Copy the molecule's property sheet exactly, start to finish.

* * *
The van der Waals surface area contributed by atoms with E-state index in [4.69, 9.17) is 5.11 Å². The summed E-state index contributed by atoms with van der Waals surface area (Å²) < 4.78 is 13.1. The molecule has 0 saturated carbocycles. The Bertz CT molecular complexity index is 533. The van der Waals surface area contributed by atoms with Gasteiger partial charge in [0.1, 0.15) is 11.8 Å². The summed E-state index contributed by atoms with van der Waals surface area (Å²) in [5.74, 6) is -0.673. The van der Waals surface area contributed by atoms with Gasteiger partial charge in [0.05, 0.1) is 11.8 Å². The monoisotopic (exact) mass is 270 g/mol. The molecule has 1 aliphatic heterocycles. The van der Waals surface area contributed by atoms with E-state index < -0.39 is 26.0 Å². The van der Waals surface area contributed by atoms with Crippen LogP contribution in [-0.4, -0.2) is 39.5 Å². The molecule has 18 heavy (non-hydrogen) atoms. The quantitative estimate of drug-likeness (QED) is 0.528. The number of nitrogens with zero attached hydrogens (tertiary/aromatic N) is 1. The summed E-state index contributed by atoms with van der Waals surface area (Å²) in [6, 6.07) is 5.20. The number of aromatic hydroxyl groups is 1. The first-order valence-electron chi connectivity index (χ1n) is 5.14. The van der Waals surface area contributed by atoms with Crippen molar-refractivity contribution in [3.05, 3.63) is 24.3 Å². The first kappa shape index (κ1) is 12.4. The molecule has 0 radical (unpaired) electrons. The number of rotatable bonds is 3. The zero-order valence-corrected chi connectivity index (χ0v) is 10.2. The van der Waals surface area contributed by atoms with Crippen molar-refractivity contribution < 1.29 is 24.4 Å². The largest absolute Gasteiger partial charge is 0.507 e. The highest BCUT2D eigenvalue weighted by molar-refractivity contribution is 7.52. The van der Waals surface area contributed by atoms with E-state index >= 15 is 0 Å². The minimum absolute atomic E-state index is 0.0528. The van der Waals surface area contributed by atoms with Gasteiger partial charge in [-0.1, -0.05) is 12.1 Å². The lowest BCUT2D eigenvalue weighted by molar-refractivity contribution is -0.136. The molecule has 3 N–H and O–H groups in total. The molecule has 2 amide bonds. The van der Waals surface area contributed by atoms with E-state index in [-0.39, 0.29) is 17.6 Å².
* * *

The van der Waals surface area contributed by atoms with E-state index in [4.69, 9.17) is 5.11 Å². The summed E-state index contributed by atoms with van der Waals surface area (Å²) < 4.78 is 13.1. The molecule has 0 saturated carbocycles. The Bertz CT molecular complexity index is 533. The van der Waals surface area contributed by atoms with Gasteiger partial charge in [0.1, 0.15) is 11.8 Å². The summed E-state index contributed by atoms with van der Waals surface area (Å²) in [5.74, 6) is -0.673. The van der Waals surface area contributed by atoms with Gasteiger partial charge in [0.05, 0.1) is 11.8 Å². The monoisotopic (exact) mass is 270 g/mol. The molecule has 1 aliphatic heterocycles. The van der Waals surface area contributed by atoms with E-state index < -0.39 is 26.0 Å². The van der Waals surface area contributed by atoms with Crippen LogP contribution in [-0.4, -0.2) is 39.5 Å². The molecule has 18 heavy (non-hydrogen) atoms. The quantitative estimate of drug-likeness (QED) is 0.528. The number of nitrogens with zero attached hydrogens (tertiary/aromatic N) is 1. The summed E-state index contributed by atoms with van der Waals surface area (Å²) in [6, 6.07) is 5.20. The number of aromatic hydroxyl groups is 1. The first-order valence-electron chi connectivity index (χ1n) is 5.14. The van der Waals surface area contributed by atoms with Crippen molar-refractivity contribution in [3.05, 3.63) is 24.3 Å². The first kappa shape index (κ1) is 12.4. The molecule has 0 radical (unpaired) electrons. The number of rotatable bonds is 3. The zero-order valence-corrected chi connectivity index (χ0v) is 10.2. The van der Waals surface area contributed by atoms with Crippen molar-refractivity contribution < 1.29 is 24.4 Å². The largest absolute Gasteiger partial charge is 0.507 e. The highest BCUT2D eigenvalue weighted by molar-refractivity contribution is 7.52. The van der Waals surface area contributed by atoms with E-state index >= 15 is 0 Å². The minimum absolute atomic E-state index is 0.0528. The van der Waals surface area contributed by atoms with Gasteiger partial charge in [-0.1, -0.05) is 12.1 Å². The lowest BCUT2D eigenvalue weighted by molar-refractivity contribution is -0.136. The molecule has 3 N–H and O–H groups in total. The molecule has 2 amide bonds. The van der Waals surface area contributed by atoms with E-state index in [-0.39, 0.29) is 17.6 Å².